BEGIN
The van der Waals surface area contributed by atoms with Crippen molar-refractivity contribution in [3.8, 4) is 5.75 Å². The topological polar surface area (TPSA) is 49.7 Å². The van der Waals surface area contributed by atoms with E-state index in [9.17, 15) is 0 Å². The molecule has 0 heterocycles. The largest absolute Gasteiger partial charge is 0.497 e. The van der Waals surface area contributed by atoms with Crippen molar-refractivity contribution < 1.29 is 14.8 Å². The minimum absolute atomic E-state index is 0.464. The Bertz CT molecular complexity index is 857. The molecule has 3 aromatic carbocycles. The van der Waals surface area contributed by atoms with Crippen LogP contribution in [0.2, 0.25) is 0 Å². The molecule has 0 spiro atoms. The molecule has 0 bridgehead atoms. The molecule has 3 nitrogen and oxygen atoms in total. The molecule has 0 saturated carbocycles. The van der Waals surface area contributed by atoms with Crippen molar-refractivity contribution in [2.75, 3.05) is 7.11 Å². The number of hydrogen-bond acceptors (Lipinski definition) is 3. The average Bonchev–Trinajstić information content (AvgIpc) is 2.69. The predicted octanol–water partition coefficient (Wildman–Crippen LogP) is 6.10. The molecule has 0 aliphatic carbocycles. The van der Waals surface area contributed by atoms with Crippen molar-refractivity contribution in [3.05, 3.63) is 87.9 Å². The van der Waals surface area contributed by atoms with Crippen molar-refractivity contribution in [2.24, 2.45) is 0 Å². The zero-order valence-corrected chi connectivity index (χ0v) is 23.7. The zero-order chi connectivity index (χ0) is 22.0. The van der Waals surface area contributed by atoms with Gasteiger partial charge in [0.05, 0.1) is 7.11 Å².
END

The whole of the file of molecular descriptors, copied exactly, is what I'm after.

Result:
The van der Waals surface area contributed by atoms with Crippen molar-refractivity contribution in [3.8, 4) is 5.75 Å². The topological polar surface area (TPSA) is 49.7 Å². The van der Waals surface area contributed by atoms with E-state index in [9.17, 15) is 0 Å². The molecule has 0 heterocycles. The largest absolute Gasteiger partial charge is 0.497 e. The van der Waals surface area contributed by atoms with Crippen molar-refractivity contribution < 1.29 is 14.8 Å². The minimum absolute atomic E-state index is 0.464. The Bertz CT molecular complexity index is 857. The molecule has 3 aromatic carbocycles. The van der Waals surface area contributed by atoms with Crippen LogP contribution in [0.2, 0.25) is 0 Å². The molecule has 0 spiro atoms. The molecule has 0 bridgehead atoms. The molecule has 3 nitrogen and oxygen atoms in total. The molecule has 0 saturated carbocycles. The van der Waals surface area contributed by atoms with Crippen molar-refractivity contribution in [2.75, 3.05) is 7.11 Å². The number of hydrogen-bond acceptors (Lipinski definition) is 3. The average Bonchev–Trinajstić information content (AvgIpc) is 2.69. The predicted octanol–water partition coefficient (Wildman–Crippen LogP) is 6.10. The molecule has 0 aliphatic carbocycles. The van der Waals surface area contributed by atoms with Crippen molar-refractivity contribution in [3.05, 3.63) is 87.9 Å². The van der Waals surface area contributed by atoms with Crippen molar-refractivity contribution in [2.24, 2.45) is 0 Å². The zero-order valence-corrected chi connectivity index (χ0v) is 23.7. The zero-order chi connectivity index (χ0) is 22.0. The van der Waals surface area contributed by atoms with Gasteiger partial charge in [0.05, 0.1) is 7.11 Å².